The finding came from new research published in the Journal of Neurology, Neurosurgery and Psychiatry
The research involved kids born to 528 pregnant women in England between 2000 and 2004. Fifty percent (243) of the moms had epilepsy, only 34 of those women did not take antiepileptic drugs while pregnant.
Carbamazepine was taken by 59 of the women, valproate was taken by another 59 women, lamotrigine was taken by 36, forty-one of the females took a combination, and 15 took other medications.
The researchers evaluated the physical and intellectual development of the kids at 12 months, three years, and 6 years of age.
The mothers also provided the scientists with information on whether they ever had to seek professional advice concerning their child's development, behavior, health, or educational progress.
There were 415 kids who had complete data on all 3 evaluations. A neurodevelopmental disorder was diagnosed in 19 kids by the time they were 6 years old, three of those children were affected by a physical abnormality.
Twelve of these kids had a form of autism, one child also had ADHD (attention deficit hyperactivity disorder). Three had ADHD alone and another four had dyspraxia - a condition that causes poor physical coordination and uncontrolled clumsiness.
The experts discovered that neurodevelopmental issues were notably more prevalent among those kids whose mothers had epilepsy - 7.46% vs. 1.87% of those whose mothers did not struggle with the condition.
The children whose moms took valproate by itself or with another drug during pregnancy had a considerably higher chance of being diagnosed with a neurodevelopmental condition, compared to those whose mothers took other medications for their disorder.
After examining all of the figures and adjusting for factors likely to impact the results, the investigators found that kids exposed to valproate in the womb were 6 times more likely to have a neurodevelopmental disorder.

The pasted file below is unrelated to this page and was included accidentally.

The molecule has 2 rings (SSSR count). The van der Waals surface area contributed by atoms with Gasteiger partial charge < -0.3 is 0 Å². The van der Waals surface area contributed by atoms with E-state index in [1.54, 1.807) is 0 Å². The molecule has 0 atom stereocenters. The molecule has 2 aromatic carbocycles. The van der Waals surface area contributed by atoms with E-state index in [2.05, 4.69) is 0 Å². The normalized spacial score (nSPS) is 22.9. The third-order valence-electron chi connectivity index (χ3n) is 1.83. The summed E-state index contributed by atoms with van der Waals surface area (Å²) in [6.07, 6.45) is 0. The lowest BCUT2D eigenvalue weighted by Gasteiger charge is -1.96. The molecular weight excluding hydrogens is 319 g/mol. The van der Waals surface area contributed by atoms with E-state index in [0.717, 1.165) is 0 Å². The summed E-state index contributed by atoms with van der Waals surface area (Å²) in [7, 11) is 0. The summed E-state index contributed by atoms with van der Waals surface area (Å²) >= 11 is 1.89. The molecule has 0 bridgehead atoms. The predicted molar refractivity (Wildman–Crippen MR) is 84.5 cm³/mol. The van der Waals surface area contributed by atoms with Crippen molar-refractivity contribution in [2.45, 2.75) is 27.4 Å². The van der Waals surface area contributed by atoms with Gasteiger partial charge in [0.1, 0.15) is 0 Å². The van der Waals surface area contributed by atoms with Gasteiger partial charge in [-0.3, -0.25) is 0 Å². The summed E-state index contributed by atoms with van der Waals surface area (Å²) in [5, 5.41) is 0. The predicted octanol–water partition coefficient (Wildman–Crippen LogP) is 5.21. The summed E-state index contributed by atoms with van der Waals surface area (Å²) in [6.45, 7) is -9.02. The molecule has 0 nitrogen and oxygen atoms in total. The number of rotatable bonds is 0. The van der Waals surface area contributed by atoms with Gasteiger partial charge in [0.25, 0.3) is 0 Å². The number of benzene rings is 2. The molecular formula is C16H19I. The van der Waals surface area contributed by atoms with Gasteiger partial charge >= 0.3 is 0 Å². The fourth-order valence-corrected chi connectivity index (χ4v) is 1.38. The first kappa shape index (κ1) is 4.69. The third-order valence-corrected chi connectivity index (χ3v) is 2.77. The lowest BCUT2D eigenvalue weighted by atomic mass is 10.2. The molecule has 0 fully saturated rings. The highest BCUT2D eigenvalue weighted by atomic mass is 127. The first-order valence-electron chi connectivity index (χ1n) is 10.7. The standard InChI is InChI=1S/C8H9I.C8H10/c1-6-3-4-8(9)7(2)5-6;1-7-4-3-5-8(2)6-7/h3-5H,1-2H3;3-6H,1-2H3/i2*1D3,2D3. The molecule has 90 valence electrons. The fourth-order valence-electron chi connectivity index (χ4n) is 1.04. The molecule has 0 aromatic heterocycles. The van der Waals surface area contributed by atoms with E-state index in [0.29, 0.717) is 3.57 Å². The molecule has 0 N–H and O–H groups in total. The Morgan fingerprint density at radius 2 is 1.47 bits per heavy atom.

Kids who were exposed to valporate and other drugs were 10 times more likely to have a neurodevelopment disorder than those whose moms did not have epilepsy.
Six out of 50 children (12%) whose mothers had taken valproate alone while pregnant had a neurodevelopmental problem, as did 3 out of 20 (15%) of those whose mothers had taken valproate with other treatments.
The women who had epilepsy and did not take drugs to treat the condition during pregnancy did not have any children diagnosed with a neurodevelopment disorder. However, the experts noted, there was only a small number of females in this group.
Boys had a 3 times higher chance of being diagnosed with a nuerodevelopmental disorder. However, no notable links were identified for the mother's age or IQ, epileptic seizure type, or length of pregnancy.
Although further studies are necessary before conclusions can be drawn, the findings of this research support prior reports that have demonstrated that there are potentially negative effects of valproate on the developing fetus.
For example, one study indicated that kids born to moms who took valproate while pregnant tended to score notably lower in IQ tests by an average of 6 to 9 points at age 3, than kids born to moms who took other anti-epilepsy drugs.
The experts concluded:
"If sodium valproate is the treatment of choice, women should be provided with as much information as possible to enable them to make an informed decision.
But on no account should pregnant women just stop taking the drug for fear of harming their developing child," the scientists concluded."
The researchers added that kids born to mothers who took the medication while pregnant need to be observed closely.
Written by Sarah Glynn